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The History of Ass

November 18, 2012
English: Irish Donkey Pictured at Lough Gill

What did you expect? If you’re disappointed, just scroll down a bit further. (Photo credit: Wikipedia)

When I was a kid, I thought I could get away with saying the word “ass” in front of my mom because everybody knew it meant “donkey.”  But I got my mouth washed out with soap anyway.  I didn’t think that was fair.  Was my mom a mind reader?  How could she tell if I meant “buttocks” or “donkey” when I said the word “ass”?

I couldn’t say the word “b*tch” either, even if I saw a female dog.  I couldn’t even say the word “shih-tzu” without getting my mouth cleaned.

I was the only kid in the neighborhood who wasn’t allowed to say “shih-tzu.”  I still think it was unfair.

I knew that “ass” could mean “donkey” and that it could also mean “buttocks” (that was the word the dictionaries used in their definitions), but I could never see the connection between “buttocks” and “donkey” (I didn’t lose any sleep worrying about it).

It’s not unusual in English for a word to have multiple meanings (it’s unusual if a word in English doesn’t).  But very few vulgar words in English have non-vulgar multiple meanings.  So how did this happen?  After a little research (good old Merriam -Webster), I discovered that the multiple meanings came from multiple original languages.

For example, the donkey version of “ass” comes from Latin “asinus” which means “an African mammal, the ancestor of the donkey.”  The Old English version is “assa, and the old Irish version is “asan.”  The first known use of “ass” is before the 12th century.

English: Female buttocks

Whether you think this is awesome or offensive, it’s done for the sake of etymology. (Photo credit: Wikipedia)

The “buttocks” version of “ass” comes from the German and Old Norse word “ars” which meant “buttocks.”  “Arse” is a cool word, so cool that Middle English adapted it (ars), and somewhere along the way, “arse” became “ass.”  “Arse” is way cooler than “ass,” but I probably would have gotten my mouth washed out for saying it.

A potential problem with “ass” is that it has so many compound word combinations that a listener might not know if the speaker means “donkey” or “buttocks.”

Context can help.  If the speaker says “a**hole,” then the speaker’s meaning is clear.

But what about “dumbass”?  That could mean either “dumb donkey” or “dumb buttocks,” and context might not be helpful.

“A**hole” is pretty clear.  “Horse’s *ss” is pretty clear.  “Piece of *ss” is pretty clear.  “Kicking *ss” is pretty clear.  “Kissing *ss” is pretty clear. “Shove it up your..!”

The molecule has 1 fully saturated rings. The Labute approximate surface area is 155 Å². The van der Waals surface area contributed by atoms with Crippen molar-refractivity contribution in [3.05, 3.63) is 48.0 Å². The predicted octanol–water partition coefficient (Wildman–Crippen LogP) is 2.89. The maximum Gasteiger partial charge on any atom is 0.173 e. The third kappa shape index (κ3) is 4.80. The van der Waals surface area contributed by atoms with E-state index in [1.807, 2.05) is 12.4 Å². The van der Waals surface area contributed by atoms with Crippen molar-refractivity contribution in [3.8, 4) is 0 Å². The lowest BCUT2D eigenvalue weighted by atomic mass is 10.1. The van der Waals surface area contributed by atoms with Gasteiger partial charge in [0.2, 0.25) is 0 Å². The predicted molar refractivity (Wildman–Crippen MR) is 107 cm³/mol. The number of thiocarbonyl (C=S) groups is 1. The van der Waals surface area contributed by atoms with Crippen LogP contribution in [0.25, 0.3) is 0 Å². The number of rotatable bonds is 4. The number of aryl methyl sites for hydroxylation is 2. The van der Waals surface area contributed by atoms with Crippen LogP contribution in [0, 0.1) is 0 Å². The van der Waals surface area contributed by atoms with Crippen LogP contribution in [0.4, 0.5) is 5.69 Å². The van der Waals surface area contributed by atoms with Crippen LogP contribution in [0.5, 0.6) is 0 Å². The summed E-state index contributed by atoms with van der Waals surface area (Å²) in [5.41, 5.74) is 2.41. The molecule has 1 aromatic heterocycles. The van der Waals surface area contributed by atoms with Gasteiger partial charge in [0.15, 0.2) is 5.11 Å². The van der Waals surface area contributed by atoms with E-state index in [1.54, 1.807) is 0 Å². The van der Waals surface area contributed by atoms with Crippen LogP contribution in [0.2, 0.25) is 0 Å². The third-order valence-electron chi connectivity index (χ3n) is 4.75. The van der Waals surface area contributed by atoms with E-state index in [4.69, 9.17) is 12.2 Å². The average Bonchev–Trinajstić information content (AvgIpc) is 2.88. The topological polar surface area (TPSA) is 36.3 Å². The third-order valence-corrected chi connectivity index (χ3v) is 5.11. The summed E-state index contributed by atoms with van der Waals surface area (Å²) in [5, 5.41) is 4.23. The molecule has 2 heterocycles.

I think everybody gets the idea.

“*ssface?”  “*ssbite?”   “*sslick?”  Those could go either way.

Even movies are pushing the envelope by using the word “ass” in some titles.  The Jack-Ass movies refer to the donkey, but they act like a**holes.  My kids are forbidden from saying the word “jack-ass” and from seeing the movies (until they’re 30).  The movie Kick-*ss is a decent super-hero movie if you can get past the extreme violence and an 11 year-old girl that slaughters people. Again, my kids are not allowed to watch it.

I’m sure my own kids will say some of the same things I said (I’m surprised it hasn’t happened yet).  I don’t think I’ll wash their mouths out with soap (it’s probably illegal now), but there are still words they cannot say.  They are not allowed to say “b*tch.”  And they are not allowed to say “ass.”

They will be allowed to say “shih-tzu” as long as it’s in the correct context.

I haven’t decided yet if my children will be allowed to say “arse.”

*****

When I was a kid, I was punished for saying the word crap.  Looking back, it kind of ticks me off because now I know…

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From → Etymology

5 Comments
  1. On occasion, I’ve been known to say someone is being “assy.” Yeah, it’s probably a made up word. Made of awesome.

  2. lol lol lol!!!! Hell was another one I tried getting away with. Great blog!

  3. I think the ass is very nice.
    Great job on the artical .

Trackbacks & Pingbacks

  1. 英語のスラング Arse 、Ass 、Donkey その意味と由来

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